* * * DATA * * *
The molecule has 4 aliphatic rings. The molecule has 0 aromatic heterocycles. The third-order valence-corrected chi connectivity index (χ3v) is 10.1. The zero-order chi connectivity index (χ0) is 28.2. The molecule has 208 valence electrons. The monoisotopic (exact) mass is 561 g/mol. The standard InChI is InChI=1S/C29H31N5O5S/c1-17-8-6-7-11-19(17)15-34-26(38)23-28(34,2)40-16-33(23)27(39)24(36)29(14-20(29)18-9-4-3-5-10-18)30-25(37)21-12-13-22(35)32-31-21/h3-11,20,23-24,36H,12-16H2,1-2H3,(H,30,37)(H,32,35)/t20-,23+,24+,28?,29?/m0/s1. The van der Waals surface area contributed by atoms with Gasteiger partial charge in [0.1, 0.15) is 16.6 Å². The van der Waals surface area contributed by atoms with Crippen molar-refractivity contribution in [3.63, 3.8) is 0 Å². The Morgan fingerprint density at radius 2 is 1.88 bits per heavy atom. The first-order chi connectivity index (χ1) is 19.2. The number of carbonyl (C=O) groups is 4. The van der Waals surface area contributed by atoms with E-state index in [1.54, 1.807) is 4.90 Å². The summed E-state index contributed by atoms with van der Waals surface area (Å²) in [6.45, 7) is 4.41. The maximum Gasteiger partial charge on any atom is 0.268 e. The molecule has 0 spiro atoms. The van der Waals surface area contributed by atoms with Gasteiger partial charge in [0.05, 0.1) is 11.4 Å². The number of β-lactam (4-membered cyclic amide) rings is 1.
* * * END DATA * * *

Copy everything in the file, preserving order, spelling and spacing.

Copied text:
The molecule has 4 aliphatic rings. The molecule has 0 aromatic heterocycles. The third-order valence-corrected chi connectivity index (χ3v) is 10.1. The zero-order chi connectivity index (χ0) is 28.2. The molecule has 208 valence electrons. The monoisotopic (exact) mass is 561 g/mol. The standard InChI is InChI=1S/C29H31N5O5S/c1-17-8-6-7-11-19(17)15-34-26(38)23-28(34,2)40-16-33(23)27(39)24(36)29(14-20(29)18-9-4-3-5-10-18)30-25(37)21-12-13-22(35)32-31-21/h3-11,20,23-24,36H,12-16H2,1-2H3,(H,30,37)(H,32,35)/t20-,23+,24+,28?,29?/m0/s1. The van der Waals surface area contributed by atoms with Gasteiger partial charge in [0.1, 0.15) is 16.6 Å². The van der Waals surface area contributed by atoms with Crippen molar-refractivity contribution in [3.63, 3.8) is 0 Å². The Morgan fingerprint density at radius 2 is 1.88 bits per heavy atom. The first-order chi connectivity index (χ1) is 19.2. The number of carbonyl (C=O) groups is 4. The van der Waals surface area contributed by atoms with E-state index in [1.54, 1.807) is 4.90 Å². The summed E-state index contributed by atoms with van der Waals surface area (Å²) in [6.45, 7) is 4.41. The maximum Gasteiger partial charge on any atom is 0.268 e. The molecule has 0 spiro atoms. The van der Waals surface area contributed by atoms with Gasteiger partial charge in [0.05, 0.1) is 11.4 Å². The number of β-lactam (4-membered cyclic amide) rings is 1.